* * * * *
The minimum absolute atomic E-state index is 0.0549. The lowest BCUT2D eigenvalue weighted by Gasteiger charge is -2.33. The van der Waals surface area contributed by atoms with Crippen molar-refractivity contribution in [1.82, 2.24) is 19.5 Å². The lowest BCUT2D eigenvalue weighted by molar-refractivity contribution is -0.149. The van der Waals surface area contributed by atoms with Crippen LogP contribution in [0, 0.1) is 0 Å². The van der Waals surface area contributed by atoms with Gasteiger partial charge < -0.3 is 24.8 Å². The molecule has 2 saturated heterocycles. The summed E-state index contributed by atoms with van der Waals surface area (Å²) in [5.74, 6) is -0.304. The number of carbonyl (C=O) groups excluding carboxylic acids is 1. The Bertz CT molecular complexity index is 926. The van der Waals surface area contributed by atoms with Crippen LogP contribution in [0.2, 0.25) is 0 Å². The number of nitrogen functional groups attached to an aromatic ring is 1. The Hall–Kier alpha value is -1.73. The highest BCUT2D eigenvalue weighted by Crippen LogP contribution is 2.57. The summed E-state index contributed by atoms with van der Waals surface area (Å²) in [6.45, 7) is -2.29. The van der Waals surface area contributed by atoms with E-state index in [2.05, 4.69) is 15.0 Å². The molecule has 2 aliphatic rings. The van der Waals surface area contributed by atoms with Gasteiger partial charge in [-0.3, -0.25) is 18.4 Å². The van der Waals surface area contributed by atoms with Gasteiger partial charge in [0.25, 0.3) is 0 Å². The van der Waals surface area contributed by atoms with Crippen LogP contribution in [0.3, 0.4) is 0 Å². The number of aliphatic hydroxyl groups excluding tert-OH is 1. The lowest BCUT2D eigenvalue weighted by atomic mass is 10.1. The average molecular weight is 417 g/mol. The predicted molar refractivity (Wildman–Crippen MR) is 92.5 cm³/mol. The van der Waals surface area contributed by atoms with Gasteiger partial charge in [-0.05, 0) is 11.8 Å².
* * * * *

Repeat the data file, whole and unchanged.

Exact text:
The minimum absolute atomic E-state index is 0.0549. The lowest BCUT2D eigenvalue weighted by Gasteiger charge is -2.33. The van der Waals surface area contributed by atoms with Crippen molar-refractivity contribution in [1.82, 2.24) is 19.5 Å². The lowest BCUT2D eigenvalue weighted by molar-refractivity contribution is -0.149. The van der Waals surface area contributed by atoms with Crippen LogP contribution in [0, 0.1) is 0 Å². The van der Waals surface area contributed by atoms with Gasteiger partial charge < -0.3 is 24.8 Å². The molecule has 2 saturated heterocycles. The summed E-state index contributed by atoms with van der Waals surface area (Å²) in [5.74, 6) is -0.304. The number of carbonyl (C=O) groups excluding carboxylic acids is 1. The Bertz CT molecular complexity index is 926. The van der Waals surface area contributed by atoms with Crippen LogP contribution in [0.2, 0.25) is 0 Å². The number of nitrogen functional groups attached to an aromatic ring is 1. The Hall–Kier alpha value is -1.73. The highest BCUT2D eigenvalue weighted by Crippen LogP contribution is 2.57. The summed E-state index contributed by atoms with van der Waals surface area (Å²) in [6.45, 7) is -2.29. The van der Waals surface area contributed by atoms with E-state index in [2.05, 4.69) is 15.0 Å². The molecule has 2 aliphatic rings. The van der Waals surface area contributed by atoms with Gasteiger partial charge in [-0.3, -0.25) is 18.4 Å². The van der Waals surface area contributed by atoms with Gasteiger partial charge in [0.25, 0.3) is 0 Å². The van der Waals surface area contributed by atoms with Crippen LogP contribution in [0.3, 0.4) is 0 Å². The number of aliphatic hydroxyl groups excluding tert-OH is 1. The lowest BCUT2D eigenvalue weighted by atomic mass is 10.1. The average molecular weight is 417 g/mol. The predicted molar refractivity (Wildman–Crippen MR) is 92.5 cm³/mol. The van der Waals surface area contributed by atoms with Gasteiger partial charge in [-0.05, 0) is 11.8 Å².